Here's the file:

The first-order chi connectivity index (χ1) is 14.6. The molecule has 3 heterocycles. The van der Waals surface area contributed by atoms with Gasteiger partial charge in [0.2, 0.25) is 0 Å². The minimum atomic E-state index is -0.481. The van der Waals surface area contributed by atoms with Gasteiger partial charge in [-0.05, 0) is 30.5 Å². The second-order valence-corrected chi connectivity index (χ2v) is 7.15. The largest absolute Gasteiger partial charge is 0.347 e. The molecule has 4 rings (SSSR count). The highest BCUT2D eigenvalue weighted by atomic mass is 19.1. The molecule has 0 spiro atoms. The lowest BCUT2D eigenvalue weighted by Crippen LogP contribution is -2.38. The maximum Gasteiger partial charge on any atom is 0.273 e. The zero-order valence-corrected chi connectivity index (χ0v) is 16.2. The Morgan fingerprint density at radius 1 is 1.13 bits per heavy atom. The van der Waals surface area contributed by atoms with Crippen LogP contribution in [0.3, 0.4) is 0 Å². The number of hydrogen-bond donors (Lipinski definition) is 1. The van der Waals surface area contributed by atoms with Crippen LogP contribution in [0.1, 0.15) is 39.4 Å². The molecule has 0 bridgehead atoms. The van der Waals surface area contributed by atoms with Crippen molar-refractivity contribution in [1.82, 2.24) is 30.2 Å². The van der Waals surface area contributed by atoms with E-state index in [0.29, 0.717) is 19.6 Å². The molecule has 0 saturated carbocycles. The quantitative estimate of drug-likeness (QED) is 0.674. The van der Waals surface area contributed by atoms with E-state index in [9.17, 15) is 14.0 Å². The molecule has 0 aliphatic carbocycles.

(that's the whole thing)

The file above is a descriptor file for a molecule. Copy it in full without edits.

The first-order chi connectivity index (χ1) is 14.6. The molecule has 3 heterocycles. The van der Waals surface area contributed by atoms with Gasteiger partial charge in [0.2, 0.25) is 0 Å². The minimum atomic E-state index is -0.481. The van der Waals surface area contributed by atoms with Gasteiger partial charge in [-0.05, 0) is 30.5 Å². The second-order valence-corrected chi connectivity index (χ2v) is 7.15. The largest absolute Gasteiger partial charge is 0.347 e. The molecule has 4 rings (SSSR count). The highest BCUT2D eigenvalue weighted by atomic mass is 19.1. The molecule has 0 spiro atoms. The lowest BCUT2D eigenvalue weighted by Crippen LogP contribution is -2.38. The maximum Gasteiger partial charge on any atom is 0.273 e. The zero-order valence-corrected chi connectivity index (χ0v) is 16.2. The Morgan fingerprint density at radius 1 is 1.13 bits per heavy atom. The van der Waals surface area contributed by atoms with Crippen LogP contribution in [0.3, 0.4) is 0 Å². The number of hydrogen-bond donors (Lipinski definition) is 1. The van der Waals surface area contributed by atoms with Crippen LogP contribution in [0.1, 0.15) is 39.4 Å². The molecule has 0 bridgehead atoms. The van der Waals surface area contributed by atoms with Crippen molar-refractivity contribution in [1.82, 2.24) is 30.2 Å². The van der Waals surface area contributed by atoms with E-state index in [0.29, 0.717) is 19.6 Å². The molecule has 0 saturated carbocycles. The quantitative estimate of drug-likeness (QED) is 0.674. The van der Waals surface area contributed by atoms with E-state index in [9.17, 15) is 14.0 Å². The molecule has 0 aliphatic carbocycles.